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verb (used with object), merged, merg·ing.
  1. to cause to combine or coalesce; unite.
  2. to combine, blend, or unite gradually so as to blur the individuality or individual identity of: They voted to merge the two branch offices into a single unit.
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verb (used without object), merged, merg·ing.
  1. to become combined, united, swallowed up, or absorbed; lose identity by uniting or blending (often followed by in or into): This stream merges into the river up ahead.
  2. to combine or unite into a single enterprise, organization, body, etc.: The two firms merged last year.
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Origin of merge

First recorded in 1630–40, merge is from the Latin word mergere to dip, immerse, plunge into water
Related formsmer·gence, nounan·ti·merg·ing, adjectivede·merge, verb (used with object), de·merged, de·merg·ing.re·merge, verb, re·merged, re·merg·ing.un·merge, verb (used with object), un·merged, un·merg·ing.

Synonyms for merge

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Dictionary.com Unabridged Based on the Random House Unabridged Dictionary, © Random House, Inc. 2018

Examples from the Web for mergence

Historical Examples of mergence

  • He had not found any insuperable obstacle to mergence of human with Divine.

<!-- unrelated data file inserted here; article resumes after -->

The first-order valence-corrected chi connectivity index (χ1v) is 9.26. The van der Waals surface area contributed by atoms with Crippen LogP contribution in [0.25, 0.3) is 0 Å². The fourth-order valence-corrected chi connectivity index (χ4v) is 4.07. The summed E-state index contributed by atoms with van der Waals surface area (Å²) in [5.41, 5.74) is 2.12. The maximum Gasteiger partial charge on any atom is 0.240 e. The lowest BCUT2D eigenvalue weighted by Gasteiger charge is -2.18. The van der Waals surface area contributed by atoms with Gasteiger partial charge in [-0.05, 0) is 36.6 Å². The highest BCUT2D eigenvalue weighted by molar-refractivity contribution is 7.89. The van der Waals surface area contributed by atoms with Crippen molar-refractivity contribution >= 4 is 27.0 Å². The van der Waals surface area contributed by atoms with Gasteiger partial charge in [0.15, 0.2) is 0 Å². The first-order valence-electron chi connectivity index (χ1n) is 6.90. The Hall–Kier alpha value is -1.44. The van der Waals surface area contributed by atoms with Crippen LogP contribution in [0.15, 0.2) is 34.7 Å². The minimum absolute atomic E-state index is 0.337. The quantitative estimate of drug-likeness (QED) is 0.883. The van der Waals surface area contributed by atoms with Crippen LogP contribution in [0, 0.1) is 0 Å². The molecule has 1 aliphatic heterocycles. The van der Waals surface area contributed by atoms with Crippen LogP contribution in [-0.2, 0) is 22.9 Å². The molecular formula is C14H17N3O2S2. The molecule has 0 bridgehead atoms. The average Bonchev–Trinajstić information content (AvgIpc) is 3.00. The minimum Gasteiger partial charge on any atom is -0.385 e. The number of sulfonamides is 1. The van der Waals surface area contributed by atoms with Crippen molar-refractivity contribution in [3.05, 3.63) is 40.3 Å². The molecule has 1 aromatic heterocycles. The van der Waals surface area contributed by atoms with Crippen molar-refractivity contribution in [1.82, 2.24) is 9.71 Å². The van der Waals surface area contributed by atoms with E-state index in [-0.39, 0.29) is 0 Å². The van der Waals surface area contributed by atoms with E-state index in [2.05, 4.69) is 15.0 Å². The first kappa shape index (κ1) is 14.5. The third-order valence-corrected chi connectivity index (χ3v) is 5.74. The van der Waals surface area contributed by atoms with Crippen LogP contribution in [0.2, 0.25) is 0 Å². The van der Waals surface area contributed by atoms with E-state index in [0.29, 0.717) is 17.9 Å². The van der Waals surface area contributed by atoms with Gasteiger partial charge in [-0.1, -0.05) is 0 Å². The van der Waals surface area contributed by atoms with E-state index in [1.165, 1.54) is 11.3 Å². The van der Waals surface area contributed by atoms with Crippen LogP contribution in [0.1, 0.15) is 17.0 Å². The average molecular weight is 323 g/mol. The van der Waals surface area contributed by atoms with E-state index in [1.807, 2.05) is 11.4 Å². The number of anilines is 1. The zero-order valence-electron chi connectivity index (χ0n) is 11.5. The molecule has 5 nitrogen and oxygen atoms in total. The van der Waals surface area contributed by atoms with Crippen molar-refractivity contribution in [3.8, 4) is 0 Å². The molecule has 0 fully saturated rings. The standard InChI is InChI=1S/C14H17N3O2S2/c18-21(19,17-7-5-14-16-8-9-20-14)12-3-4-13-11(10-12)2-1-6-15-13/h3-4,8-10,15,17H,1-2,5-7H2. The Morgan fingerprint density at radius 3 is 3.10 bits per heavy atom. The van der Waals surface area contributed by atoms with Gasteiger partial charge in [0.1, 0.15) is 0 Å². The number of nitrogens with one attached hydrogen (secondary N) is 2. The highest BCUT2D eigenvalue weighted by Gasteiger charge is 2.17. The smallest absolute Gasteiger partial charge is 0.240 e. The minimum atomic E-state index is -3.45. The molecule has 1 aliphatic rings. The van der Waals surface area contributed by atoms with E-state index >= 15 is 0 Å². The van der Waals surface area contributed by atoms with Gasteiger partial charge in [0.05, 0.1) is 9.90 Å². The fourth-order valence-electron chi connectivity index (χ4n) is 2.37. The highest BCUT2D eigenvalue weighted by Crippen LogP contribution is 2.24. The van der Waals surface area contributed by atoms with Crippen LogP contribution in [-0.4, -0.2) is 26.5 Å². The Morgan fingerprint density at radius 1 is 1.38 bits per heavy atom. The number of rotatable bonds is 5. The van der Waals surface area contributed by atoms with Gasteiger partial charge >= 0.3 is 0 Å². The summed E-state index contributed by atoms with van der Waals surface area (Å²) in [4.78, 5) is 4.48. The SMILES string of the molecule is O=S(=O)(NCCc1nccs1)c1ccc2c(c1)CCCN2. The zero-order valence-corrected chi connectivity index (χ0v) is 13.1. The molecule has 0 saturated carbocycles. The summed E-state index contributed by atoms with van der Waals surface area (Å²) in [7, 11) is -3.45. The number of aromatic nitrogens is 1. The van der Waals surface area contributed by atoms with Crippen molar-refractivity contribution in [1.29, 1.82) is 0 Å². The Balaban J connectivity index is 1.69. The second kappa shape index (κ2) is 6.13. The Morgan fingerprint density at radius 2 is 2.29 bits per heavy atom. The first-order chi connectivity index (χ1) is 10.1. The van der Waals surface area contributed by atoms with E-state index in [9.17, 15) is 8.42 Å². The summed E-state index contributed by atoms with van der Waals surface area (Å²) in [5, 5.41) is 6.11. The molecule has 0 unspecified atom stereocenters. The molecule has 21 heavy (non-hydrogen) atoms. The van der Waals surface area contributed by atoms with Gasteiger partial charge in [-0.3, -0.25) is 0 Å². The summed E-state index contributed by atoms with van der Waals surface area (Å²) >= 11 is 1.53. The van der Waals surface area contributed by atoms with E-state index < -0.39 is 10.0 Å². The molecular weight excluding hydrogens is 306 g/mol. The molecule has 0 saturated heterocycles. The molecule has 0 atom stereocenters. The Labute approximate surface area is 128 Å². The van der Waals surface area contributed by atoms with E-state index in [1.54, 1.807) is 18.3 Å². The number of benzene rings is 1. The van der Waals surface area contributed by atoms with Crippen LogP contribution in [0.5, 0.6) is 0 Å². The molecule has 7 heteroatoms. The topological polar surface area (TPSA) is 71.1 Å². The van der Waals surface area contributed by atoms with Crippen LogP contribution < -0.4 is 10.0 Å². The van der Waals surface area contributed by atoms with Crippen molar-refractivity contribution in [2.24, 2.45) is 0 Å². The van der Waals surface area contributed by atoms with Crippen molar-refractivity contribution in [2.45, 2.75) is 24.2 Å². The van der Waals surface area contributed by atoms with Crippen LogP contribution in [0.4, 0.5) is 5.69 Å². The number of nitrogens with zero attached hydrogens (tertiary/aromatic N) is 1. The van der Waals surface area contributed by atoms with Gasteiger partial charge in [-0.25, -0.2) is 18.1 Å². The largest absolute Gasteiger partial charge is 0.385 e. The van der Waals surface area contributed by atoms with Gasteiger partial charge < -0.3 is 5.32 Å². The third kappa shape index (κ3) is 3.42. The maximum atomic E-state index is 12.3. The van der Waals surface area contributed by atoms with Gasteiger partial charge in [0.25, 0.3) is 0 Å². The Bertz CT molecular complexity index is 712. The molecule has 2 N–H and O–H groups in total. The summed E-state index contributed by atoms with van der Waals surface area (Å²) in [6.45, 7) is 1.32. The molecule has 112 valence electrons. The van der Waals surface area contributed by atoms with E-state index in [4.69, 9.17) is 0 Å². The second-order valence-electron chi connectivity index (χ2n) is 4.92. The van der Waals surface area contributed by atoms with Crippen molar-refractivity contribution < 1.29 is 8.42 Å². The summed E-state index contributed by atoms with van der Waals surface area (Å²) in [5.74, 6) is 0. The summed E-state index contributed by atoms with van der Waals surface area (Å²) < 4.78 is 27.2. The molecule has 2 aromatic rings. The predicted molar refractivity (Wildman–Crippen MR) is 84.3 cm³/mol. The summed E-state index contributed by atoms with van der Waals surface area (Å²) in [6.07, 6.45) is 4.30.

Autobiography of a YOGI

    Paramhansa Yogananda

  • It has forgotten the everlasting lesson of history that mergence of distinct types means the perpetuation of nationalism.

British Dictionary definitions for mergence


  1. to meet and join or cause to meet and join
  2. to blend or cause to blend; fuse
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Derived Formsmergence, noun

Word Origin for merge

C17: from Latin mergere to plunge
Collins English Dictionary - Complete & Unabridged 2012 Digital Edition © William Collins Sons & Co. Ltd. 1979, 1986 © HarperCollins Publishers 1998, 2000, 2003, 2005, 2006, 2007, 2009, 2012

Word Origin and History for mergence



1630s, "to plunge or sink in," from Latin mergere "to dip, dip in, immerse, plunge," probably rhotacized from *mezgo, from PIE *mezg- "to dip, plunge" (cf. Sanskrit majjati "dives under," Lithuanian mazgoju "to wash"). Legal sense of "absorb an estate, contract, etc. into another" is from 1726. Related: Merged; merging. As a noun, from 1805.

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Online Etymology Dictionary, © 2010 Douglas Harper